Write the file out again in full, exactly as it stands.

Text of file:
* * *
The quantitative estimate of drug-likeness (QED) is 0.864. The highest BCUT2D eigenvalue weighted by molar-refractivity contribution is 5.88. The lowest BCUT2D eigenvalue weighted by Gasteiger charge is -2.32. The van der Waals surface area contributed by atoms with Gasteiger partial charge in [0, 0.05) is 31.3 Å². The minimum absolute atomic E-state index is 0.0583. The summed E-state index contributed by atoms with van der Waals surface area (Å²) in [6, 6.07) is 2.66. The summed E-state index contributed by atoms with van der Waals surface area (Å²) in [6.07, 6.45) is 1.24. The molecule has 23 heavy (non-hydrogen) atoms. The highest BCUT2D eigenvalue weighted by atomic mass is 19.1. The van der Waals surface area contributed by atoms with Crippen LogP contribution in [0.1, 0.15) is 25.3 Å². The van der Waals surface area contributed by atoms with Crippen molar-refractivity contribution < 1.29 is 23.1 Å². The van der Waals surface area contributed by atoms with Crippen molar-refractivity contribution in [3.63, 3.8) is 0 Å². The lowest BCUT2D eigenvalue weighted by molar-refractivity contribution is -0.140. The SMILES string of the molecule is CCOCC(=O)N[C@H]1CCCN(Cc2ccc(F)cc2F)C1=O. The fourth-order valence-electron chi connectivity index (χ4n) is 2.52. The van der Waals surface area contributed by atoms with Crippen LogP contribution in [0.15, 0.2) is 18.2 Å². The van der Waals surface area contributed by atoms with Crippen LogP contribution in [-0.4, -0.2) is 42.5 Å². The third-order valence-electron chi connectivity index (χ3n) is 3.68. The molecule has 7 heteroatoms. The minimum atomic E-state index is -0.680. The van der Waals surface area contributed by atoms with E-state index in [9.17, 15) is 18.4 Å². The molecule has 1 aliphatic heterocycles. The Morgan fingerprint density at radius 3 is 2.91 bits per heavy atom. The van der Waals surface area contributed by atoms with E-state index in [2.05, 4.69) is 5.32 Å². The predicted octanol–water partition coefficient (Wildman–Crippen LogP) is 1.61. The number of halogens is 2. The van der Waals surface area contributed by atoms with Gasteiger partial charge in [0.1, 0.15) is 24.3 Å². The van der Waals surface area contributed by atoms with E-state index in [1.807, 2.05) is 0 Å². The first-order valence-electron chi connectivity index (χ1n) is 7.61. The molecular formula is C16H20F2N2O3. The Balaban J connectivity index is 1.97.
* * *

The quantitative estimate of drug-likeness (QED) is 0.864. The highest BCUT2D eigenvalue weighted by molar-refractivity contribution is 5.88. The lowest BCUT2D eigenvalue weighted by Gasteiger charge is -2.32. The van der Waals surface area contributed by atoms with Gasteiger partial charge in [0, 0.05) is 31.3 Å². The minimum absolute atomic E-state index is 0.0583. The summed E-state index contributed by atoms with van der Waals surface area (Å²) in [6, 6.07) is 2.66. The summed E-state index contributed by atoms with van der Waals surface area (Å²) in [6.07, 6.45) is 1.24. The molecule has 23 heavy (non-hydrogen) atoms. The highest BCUT2D eigenvalue weighted by atomic mass is 19.1. The van der Waals surface area contributed by atoms with Crippen LogP contribution in [0.1, 0.15) is 25.3 Å². The van der Waals surface area contributed by atoms with Crippen molar-refractivity contribution < 1.29 is 23.1 Å². The van der Waals surface area contributed by atoms with Crippen molar-refractivity contribution in [3.63, 3.8) is 0 Å². The lowest BCUT2D eigenvalue weighted by molar-refractivity contribution is -0.140. The SMILES string of the molecule is CCOCC(=O)N[C@H]1CCCN(Cc2ccc(F)cc2F)C1=O. The fourth-order valence-electron chi connectivity index (χ4n) is 2.52. The van der Waals surface area contributed by atoms with Crippen LogP contribution in [0.15, 0.2) is 18.2 Å². The van der Waals surface area contributed by atoms with Crippen LogP contribution in [-0.4, -0.2) is 42.5 Å². The third-order valence-electron chi connectivity index (χ3n) is 3.68. The molecule has 7 heteroatoms. The minimum atomic E-state index is -0.680. The van der Waals surface area contributed by atoms with E-state index in [9.17, 15) is 18.4 Å². The molecule has 1 aliphatic heterocycles. The Morgan fingerprint density at radius 3 is 2.91 bits per heavy atom. The van der Waals surface area contributed by atoms with E-state index in [2.05, 4.69) is 5.32 Å². The predicted octanol–water partition coefficient (Wildman–Crippen LogP) is 1.61. The number of halogens is 2. The van der Waals surface area contributed by atoms with Gasteiger partial charge in [0.1, 0.15) is 24.3 Å². The van der Waals surface area contributed by atoms with E-state index in [1.807, 2.05) is 0 Å². The first-order valence-electron chi connectivity index (χ1n) is 7.61. The molecular formula is C16H20F2N2O3. The Balaban J connectivity index is 1.97.